American fiction writer, author of Psycho Robert Bloch, in his introduction to Mike Magnolia’s Hellboy: Seeds of Destruction claims that Hellboy opines that although comics are meant to entertain, with it comes a complicated, intriguing and demanding message which has often been cast aside as ‘sleazy vehicles of violence’.
Bloch observes that this owes to the name comics have made for themselves as stories that lacked depth. However, Bloch claims that comics such as Hellboy have evolved for the better. But do comics really qualify as literature which is often considered high-caliber story telling? Or is it, in fact, art? It is not often that a local comic enjoys the spotlight in local media and Nation stepped forward to introduce an all-local comic, Chathurmana, brainchild of Uvindu Sandakath.
Uvindu Sandakath is the youngest in his family. Both his elder sisters and his mother are teachers. His father is a journalist. An alumnus of D.S. Senanayake College, Uvindu is currently reading for his BA special degree in English Literature at Sri Jayawardanepura University.
Learning the ropes
He read his very first superhero comic, Batman Hush, back in 2006 and to date it is still one of his favourites. “It made such a huge impact on me and my friends that we started creating sketch comics whenever we could spare the time.” This marked the beginning of PRUVE, consisting of a bunch of six graders at the time. “We had neither the skill nor the knowledge to be serious about it, but since the day we started we never really took a break. The team grew larger and our collective skill grew sharper with it,” reminisces Uvindu.
He always made up stories ever since he could barely read or write. Growing up Uvindu was not your average straight A student.
So he invested a lot of time in reading and drawing, making up his own stories. His parents never discouraged him, but instead backed him to pursue his passion. Uvindu learned the ropes of comic art via the internet. In fact he says it’s an ongoing learning process. He got into creating his own comics 11 years ago. He has made over 100 stories so far, things that he has worked on for years. “As a story teller, making a comic seemed like the easiest way to convey my ideas, so becoming a good comic artist came to be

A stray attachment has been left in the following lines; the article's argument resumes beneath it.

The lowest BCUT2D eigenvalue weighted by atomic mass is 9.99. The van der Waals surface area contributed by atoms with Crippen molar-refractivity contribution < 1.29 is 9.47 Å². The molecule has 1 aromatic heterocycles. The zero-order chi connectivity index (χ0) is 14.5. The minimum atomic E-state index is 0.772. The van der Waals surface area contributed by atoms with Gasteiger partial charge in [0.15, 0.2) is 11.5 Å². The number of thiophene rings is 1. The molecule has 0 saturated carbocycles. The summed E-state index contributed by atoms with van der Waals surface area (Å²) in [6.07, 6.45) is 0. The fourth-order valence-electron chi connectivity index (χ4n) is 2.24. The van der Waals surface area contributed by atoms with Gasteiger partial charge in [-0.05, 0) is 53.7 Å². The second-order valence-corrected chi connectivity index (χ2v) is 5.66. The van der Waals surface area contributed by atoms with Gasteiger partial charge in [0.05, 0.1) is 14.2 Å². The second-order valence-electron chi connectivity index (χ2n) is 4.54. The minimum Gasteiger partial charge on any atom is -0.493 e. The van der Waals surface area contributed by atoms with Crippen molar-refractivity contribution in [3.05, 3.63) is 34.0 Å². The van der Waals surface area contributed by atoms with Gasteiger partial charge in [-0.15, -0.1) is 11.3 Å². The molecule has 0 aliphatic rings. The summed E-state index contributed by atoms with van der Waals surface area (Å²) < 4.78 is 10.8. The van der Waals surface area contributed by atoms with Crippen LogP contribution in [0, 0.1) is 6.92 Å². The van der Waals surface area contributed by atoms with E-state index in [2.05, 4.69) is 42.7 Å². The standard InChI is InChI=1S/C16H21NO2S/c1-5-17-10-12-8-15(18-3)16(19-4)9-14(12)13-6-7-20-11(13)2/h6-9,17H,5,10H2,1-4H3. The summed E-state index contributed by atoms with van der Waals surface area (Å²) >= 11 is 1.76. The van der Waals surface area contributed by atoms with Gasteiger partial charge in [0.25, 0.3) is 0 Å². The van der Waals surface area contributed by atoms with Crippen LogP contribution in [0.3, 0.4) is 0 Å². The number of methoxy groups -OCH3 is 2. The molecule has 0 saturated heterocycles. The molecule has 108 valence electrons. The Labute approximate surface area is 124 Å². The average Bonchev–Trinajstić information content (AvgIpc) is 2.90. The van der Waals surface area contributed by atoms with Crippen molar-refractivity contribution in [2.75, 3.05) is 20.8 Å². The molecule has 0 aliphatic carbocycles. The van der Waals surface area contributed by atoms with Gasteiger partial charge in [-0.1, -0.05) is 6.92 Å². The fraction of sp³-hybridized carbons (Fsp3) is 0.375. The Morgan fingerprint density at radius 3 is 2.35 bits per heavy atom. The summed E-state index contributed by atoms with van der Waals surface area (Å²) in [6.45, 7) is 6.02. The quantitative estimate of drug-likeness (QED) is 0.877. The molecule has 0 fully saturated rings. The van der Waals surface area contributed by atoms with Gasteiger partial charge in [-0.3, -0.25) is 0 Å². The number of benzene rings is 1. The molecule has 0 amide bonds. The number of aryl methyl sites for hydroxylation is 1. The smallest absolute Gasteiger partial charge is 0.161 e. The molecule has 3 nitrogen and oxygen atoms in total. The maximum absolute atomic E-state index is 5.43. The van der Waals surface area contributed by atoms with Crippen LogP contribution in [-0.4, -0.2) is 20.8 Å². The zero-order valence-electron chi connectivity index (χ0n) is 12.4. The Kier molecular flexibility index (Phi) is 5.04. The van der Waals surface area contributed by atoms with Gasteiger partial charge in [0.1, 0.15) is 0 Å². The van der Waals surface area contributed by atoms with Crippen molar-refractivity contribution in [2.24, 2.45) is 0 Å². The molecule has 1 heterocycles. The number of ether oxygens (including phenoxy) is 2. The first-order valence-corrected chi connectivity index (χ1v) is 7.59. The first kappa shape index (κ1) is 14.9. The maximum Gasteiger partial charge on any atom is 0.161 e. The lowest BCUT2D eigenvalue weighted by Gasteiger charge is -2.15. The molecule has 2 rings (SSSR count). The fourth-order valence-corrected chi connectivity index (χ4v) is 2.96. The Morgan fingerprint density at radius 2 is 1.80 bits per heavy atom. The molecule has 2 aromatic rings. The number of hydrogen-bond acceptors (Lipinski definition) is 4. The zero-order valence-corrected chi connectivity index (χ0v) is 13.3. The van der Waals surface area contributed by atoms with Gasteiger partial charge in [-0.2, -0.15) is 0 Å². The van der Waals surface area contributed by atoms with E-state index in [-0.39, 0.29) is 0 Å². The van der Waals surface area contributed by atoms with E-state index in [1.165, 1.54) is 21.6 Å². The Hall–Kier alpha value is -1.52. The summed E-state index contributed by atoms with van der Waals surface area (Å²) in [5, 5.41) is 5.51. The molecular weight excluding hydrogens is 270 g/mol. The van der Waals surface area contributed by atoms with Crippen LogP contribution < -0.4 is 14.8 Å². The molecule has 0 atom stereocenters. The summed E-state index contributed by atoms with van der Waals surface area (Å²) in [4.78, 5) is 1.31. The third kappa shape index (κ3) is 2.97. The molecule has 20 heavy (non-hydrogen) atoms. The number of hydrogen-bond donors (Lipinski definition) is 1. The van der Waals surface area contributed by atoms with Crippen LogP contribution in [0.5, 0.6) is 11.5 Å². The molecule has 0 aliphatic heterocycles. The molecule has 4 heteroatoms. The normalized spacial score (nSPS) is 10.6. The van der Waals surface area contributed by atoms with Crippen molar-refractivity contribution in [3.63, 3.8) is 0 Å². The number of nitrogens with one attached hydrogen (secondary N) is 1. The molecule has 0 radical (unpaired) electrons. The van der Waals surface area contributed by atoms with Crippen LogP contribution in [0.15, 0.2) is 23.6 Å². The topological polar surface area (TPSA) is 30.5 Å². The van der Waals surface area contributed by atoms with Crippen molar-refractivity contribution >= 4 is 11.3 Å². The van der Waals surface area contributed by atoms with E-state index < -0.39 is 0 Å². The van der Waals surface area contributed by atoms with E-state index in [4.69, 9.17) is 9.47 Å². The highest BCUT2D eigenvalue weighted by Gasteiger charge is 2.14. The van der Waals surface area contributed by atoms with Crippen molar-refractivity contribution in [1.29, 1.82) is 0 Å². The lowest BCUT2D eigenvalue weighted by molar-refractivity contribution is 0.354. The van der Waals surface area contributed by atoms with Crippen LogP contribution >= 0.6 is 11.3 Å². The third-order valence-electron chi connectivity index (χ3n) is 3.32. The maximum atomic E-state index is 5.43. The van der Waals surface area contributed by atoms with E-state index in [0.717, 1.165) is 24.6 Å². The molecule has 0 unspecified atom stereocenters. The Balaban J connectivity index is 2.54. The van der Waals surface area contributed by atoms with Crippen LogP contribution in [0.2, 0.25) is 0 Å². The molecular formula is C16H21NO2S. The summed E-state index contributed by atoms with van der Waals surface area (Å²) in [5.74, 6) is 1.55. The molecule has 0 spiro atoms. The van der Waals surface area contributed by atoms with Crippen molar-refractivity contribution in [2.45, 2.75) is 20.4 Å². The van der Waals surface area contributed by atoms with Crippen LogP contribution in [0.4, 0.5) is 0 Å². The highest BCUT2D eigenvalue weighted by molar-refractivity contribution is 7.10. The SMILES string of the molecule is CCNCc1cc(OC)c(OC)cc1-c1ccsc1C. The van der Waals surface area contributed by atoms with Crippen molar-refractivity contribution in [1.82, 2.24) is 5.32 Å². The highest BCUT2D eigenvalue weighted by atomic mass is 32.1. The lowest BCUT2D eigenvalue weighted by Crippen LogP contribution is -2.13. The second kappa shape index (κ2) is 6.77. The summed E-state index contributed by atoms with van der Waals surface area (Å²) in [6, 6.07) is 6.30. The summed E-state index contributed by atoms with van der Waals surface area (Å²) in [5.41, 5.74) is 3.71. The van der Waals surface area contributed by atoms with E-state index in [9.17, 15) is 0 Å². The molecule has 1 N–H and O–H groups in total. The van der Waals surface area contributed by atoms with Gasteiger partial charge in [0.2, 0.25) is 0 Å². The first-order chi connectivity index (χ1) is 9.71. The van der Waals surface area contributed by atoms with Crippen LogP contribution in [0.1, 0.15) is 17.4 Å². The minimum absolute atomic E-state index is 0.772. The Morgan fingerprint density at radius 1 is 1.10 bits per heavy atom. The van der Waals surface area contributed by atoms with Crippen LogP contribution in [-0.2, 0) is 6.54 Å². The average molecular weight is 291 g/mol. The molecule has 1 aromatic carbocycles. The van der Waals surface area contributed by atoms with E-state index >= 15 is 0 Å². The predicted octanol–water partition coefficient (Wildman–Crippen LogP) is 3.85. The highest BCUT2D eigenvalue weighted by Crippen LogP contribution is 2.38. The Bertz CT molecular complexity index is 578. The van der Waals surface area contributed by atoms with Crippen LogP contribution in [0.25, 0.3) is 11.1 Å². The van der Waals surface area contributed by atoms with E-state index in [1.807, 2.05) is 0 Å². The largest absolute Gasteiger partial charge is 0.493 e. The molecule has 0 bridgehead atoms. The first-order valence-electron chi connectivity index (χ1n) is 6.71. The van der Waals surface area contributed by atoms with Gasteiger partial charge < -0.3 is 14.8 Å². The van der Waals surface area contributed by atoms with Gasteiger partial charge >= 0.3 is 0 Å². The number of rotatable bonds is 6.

a life goal.”
Uvindu says that creating comics is one of the most personally satisfying things ever. “An artiste of any form craves to be expressed. As a writer, I write poetry to satiate this craving, but the nature of that art form is that the readers may interpret it as they wish. Consequently, the reader may miss some idea or an entire story,” points out Uvindu. But he says that comics are like the book form of a movie. “It’s impossible for the reader to miss any part of the story you are trying to tell. On the other hand, it is just fulfilling to watch a little geek kid read the book you created and say ‘wow’ under his breath. It’s one hell of an
Essentially Sri Lankan
But Chathurmana beats them all in terms of self-satisfaction, says Uvindu. Chathurmana is his first work to be formally presented to the public. Chathurmana is an essentially a Sri Lankan comic grounded in Buddhist culture. The entire story revolves around Sri Lanka’s factual and mythological histories. “I wouldn’t go so far as to claim it’s very cultural, but it is heavily inspired by our heritage,” explains Uvindu. For instance the world of Chathurmana is based on Buddhist theology. The very title means ‘4 dimensions’: heaven, hell, earth and the Nagha dimension, a world frequently mentioned in Buddhist literature.
Chathurmana is different from foreign comics in that it does not display the classic text book heroics of mainstream comics. “The story has a very existential tone to it,” says Uvindu. He says he constantly checks his characters, imbuing in them humane qualities, in an attempt to set them apart from the usual comic franchises today. “The characters in my story would not be identified merely with their abilities, but instead their overall personality,” explains Uvindu. Chathurmana consist of supernatural beings and the story revolves around how they affect everyday life in a scale that we cannot fathom. “Consequently, instead of black and white characters,
Chathurmana is a story with much grey in it. One would have a hard time deciding who the
antagonist is, or for that matter, who the hero is.” Just as in the real world.
Lines of morality blur